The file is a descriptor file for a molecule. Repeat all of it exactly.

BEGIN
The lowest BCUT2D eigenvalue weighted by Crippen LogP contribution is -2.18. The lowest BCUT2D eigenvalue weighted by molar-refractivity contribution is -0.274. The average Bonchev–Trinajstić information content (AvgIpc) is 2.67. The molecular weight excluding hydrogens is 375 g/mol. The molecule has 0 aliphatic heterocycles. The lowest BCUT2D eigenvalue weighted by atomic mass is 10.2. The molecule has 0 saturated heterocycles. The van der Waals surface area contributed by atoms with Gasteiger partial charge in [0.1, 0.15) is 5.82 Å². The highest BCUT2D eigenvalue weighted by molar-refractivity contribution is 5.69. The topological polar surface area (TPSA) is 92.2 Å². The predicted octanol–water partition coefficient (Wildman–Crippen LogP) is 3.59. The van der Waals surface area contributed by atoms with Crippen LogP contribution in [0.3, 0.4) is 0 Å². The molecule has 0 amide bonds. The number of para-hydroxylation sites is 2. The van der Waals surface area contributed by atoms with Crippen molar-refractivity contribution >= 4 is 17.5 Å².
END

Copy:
The lowest BCUT2D eigenvalue weighted by Crippen LogP contribution is -2.18. The lowest BCUT2D eigenvalue weighted by molar-refractivity contribution is -0.274. The average Bonchev–Trinajstić information content (AvgIpc) is 2.67. The molecular weight excluding hydrogens is 375 g/mol. The molecule has 0 aliphatic heterocycles. The lowest BCUT2D eigenvalue weighted by atomic mass is 10.2. The molecule has 0 saturated heterocycles. The van der Waals surface area contributed by atoms with Gasteiger partial charge in [0.1, 0.15) is 5.82 Å². The highest BCUT2D eigenvalue weighted by molar-refractivity contribution is 5.69. The topological polar surface area (TPSA) is 92.2 Å². The predicted octanol–water partition coefficient (Wildman–Crippen LogP) is 3.59. The van der Waals surface area contributed by atoms with Crippen LogP contribution in [0.3, 0.4) is 0 Å². The molecule has 0 amide bonds. The number of para-hydroxylation sites is 2. The van der Waals surface area contributed by atoms with Crippen molar-refractivity contribution >= 4 is 17.5 Å².